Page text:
Why does Langley Flying School use the Piper Cherokees as their primary training aircraft?

The Piper Cherokee Cruiser 140 was selected as the primary training aircraft because it is one of only two eligible aircraft available for use at a Flight Training Unit that is certified for spin maneuvers training, is a four-seat aircraft, and has the necessary aerodynamic drag characteristic that make if appropriate for primary or intial training out of Langley Airport's rather demanding runways—all three runways are under 3000' in length. Cessna 172 aircraft also meet the above three requirements, but the Cherokee's low wing design make it more suitable for transition by graduate pilots to more advanced and larger aircraft designs used in entry-level commercial pilot flight operations—Commercial Pilot students at Langley Flying School transition to the Piper Seneca for their Multi-engine Class Rating training, as well as Group 1 (Multi-engine) Instrument Rating training. The low-wing design also prepares Private Pilot students for homebuilt ownership, which is dominated by low-wing designs.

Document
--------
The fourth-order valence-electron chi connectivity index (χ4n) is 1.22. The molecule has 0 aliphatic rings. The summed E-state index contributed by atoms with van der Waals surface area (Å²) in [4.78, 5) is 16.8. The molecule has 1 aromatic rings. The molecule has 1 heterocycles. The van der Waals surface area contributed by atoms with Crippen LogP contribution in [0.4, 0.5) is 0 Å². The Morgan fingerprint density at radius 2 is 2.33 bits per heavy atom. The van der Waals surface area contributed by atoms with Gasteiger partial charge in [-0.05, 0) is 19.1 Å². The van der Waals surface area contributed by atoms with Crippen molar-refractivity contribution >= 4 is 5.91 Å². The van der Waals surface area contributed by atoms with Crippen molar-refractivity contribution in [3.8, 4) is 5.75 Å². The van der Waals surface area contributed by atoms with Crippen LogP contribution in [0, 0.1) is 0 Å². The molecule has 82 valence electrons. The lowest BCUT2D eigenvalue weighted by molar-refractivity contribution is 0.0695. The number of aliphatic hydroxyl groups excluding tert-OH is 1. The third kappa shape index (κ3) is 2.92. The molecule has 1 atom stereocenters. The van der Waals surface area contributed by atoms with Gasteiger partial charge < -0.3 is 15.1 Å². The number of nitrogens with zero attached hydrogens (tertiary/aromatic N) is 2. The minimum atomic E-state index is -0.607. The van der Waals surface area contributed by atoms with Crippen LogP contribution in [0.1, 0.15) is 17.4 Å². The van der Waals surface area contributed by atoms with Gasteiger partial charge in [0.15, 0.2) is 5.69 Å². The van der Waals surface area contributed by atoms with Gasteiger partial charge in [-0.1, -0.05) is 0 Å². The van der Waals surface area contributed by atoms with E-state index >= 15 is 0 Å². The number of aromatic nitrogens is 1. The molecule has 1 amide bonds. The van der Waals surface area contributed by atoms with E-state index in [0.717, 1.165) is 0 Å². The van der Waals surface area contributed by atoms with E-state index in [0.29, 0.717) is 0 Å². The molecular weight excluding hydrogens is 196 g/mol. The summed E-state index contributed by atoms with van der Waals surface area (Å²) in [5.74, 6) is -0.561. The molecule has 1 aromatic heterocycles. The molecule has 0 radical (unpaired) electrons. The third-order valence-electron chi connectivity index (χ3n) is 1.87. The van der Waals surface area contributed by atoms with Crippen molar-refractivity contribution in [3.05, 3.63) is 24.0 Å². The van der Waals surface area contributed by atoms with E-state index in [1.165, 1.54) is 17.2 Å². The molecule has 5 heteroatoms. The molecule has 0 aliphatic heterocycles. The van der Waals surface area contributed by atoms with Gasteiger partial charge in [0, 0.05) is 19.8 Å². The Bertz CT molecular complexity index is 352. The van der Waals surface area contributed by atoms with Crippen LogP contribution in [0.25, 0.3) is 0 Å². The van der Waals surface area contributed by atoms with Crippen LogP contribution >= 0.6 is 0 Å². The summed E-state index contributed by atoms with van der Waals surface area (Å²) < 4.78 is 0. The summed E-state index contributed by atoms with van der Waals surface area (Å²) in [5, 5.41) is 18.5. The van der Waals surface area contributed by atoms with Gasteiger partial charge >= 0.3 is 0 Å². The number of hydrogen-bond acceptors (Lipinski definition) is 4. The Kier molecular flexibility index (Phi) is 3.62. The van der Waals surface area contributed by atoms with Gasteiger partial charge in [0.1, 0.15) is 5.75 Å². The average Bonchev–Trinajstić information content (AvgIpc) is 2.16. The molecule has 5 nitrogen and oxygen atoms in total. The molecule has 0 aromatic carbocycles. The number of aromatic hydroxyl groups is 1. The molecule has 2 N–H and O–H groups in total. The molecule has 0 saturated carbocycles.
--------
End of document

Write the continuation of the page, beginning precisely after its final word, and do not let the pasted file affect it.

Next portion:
Langley Flying School's Piper Cherokee FKKF